It is the nominal midpoint of the concert season here, and it seems as good a time as any to touch on a few events that have occurred in the various concert halls of Manhattan that were of particular merit or interest.
There are two approaches to trios. Either three musicians decide to devote their careers to an ensemble, ever honing and refining their collective approach to the literature, or else prominent soloists decide to devote a chunk of time as frequently as possible (usually once a year) to work up a program which they then take across the country, refining as they go.
The Beaux Arts Trio is the sterling example of the former approach, the Ax/Kim/Ma Trio the stunning model for the latter. But performances by the stellar Ax/Kim/Ma trio are the best of both worlds. Pianist Emanuel Ax, violinist Young-Uck Kim, and cellist Yo-Yo Ma are all fiercely dedicated to chamber music; they lavish a concentration on their not-quite annual trio time that is unprecedented in this sort of gathering.
Their Avery Fisher Hall concert featured a Haydn D major trio (H. XV:16), Mendelssohn's Second Trio (C minor, Op. 66) and Brahms's First Trio (B major, Op. 9). The sense of each piece was impressively captured, but the Brahms received one of those intense, searing performances that only happen when three fine musicians are all working on the same wavelength. It is almost criminal that no recordings are yet forthcoming of this finest trio of the day, and already one of the greats of any age. Marilyn Horne
Just before announcing her first encore, Marilyn Horne likened giving a recital at the Met to singing in a bathtub. Whereas one does not feel as if one is sitting in a bathtub at the Met, it is clear that the 3,800-seat house is peculiarly well suited to voice recitals when the recitalist is as skilled and nuanced as Miss Horne.
Her program began with some Handel arias - including an electrifying account of Orlando's ''Fammi combattere.'' Miss Horne then switched to Schumann, proving just as adept at plumbing the depths of his Romantic utterances in ''Frauenliebe und -leben'' as she was at communicating Orlando's florid Handelian battle cry.
Four French songs were highlights all, from the insistent refrain of Bizet's ''Adieux de l'hotesse Arabe'' through two Duparc offerings, to Gounod's ''Repentir'' (known in English as ''O Divine Redeemer''), magnificently rendered. Four Spanish Christmas lullabies by Cuban composer Joaquin Nin made the perfect official ending to a remarkable afternoon. Four encores (all announced - and how refreshing that is!) were bonbons to an adoring audience, with a quiet, haunting singing of ''Silent Night'' the final one.
Miss Horne, the consummate mistress of her instrument, can draw a huge audience into an intimate moment - a feat possible only for a singer used to large expanses.
That she had the assistance of James Levine throughout was a major advantage. He proved at once a sensitive accompanist and a strong presence, partnering in the true sense of the word with unusually fine results. James VanDemark
It cannot be easy playing a new concerto you have only received in toto a scant time prior to the world premiere. Such was James VanDemark's plight as he offered the world premiere performance of Gian Carlo Menotti's Double Bass Concerto with Zubin Mehta and the New York Philharmonic.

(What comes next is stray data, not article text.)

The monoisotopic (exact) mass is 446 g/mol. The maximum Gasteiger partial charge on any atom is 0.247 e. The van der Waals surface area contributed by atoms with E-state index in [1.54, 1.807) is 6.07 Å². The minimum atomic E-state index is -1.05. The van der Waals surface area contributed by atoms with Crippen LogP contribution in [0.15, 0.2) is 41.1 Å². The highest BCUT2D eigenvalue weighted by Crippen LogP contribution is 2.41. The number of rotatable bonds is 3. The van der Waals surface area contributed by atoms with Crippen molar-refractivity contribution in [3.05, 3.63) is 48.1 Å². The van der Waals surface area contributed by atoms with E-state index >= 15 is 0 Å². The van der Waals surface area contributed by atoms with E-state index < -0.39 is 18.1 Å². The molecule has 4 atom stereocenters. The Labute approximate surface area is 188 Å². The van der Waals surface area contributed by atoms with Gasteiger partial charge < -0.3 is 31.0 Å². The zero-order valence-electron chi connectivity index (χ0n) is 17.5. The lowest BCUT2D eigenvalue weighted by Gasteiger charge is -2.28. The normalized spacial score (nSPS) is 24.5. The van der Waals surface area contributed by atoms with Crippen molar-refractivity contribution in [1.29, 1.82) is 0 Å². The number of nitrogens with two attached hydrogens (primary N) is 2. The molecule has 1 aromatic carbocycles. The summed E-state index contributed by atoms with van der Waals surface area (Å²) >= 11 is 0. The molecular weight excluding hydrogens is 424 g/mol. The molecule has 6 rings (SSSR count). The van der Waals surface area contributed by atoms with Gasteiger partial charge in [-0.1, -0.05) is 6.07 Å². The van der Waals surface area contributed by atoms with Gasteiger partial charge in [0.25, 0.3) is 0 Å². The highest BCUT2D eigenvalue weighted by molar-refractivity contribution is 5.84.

Mr. VanDemark is not a particularly tall man, though he plays a particularly tall instrument. He appears to be in a constant struggling embrace with his instrument, and as he skittered through the florid cellolike solo part, he ceaselessly amazed for the way he was able to make the instrument sing and caress.
Menotti has not really helped the soloist much, for the central melodies of the piece are rather foursquare and only faintly echo the composer at his best. But VanDemark managed the first two movements with a genuine virtuoso's flair.
The last movement was something else - hurriedly finished by the composer, and hurriedly learned by soloist and orchestra. The notion of a double bass concerto is a good one. Here's hoping Mr. VanDemark will get some more commissions for his unwieldy yet appealing instrument. Jessye Norman
There are two types of recital singers - those who favor the hushed, intimate approach, and those who favor the grand gesture. Soprano Jessye Norman, today's grandest vocal talent, clearly fits into the second category, yet she manages most convincingly to communicate interior moods and hushed whispers.
Her Carnegie Hall recital is, one hopes, becoming an annual event here. From first entrance in a startling velvet gown with a huge red/orange ruffle up the back, over her right shoulder and down the front, she had the audience primed for magic. And be it in a vital, propulsive ''Gretchen am Spinnrade'' (Schubert) , through any one of the five Wagner ''Wesendonck Leider,'' through four Duparc songs to the concluding Satie set, Miss Norman was a model of variety, of moods projected, of atmosphere projected.
It was a well-constructed program, with the jewel being the Duparc quartet. In all four, Miss Norman was at her very best, with her clarion diction, her superb control of a huge instrument, and her ability to draw an audience in with a whisper and then pin them to the backs of their seats with a mighty outburst. Phillip Moll was the discreet accompanist. Four encores, including two spirituals, concluded the evening, which ended up being the now-usual love-feast Miss Norman's fans and admirers rightfully lavish on her these days.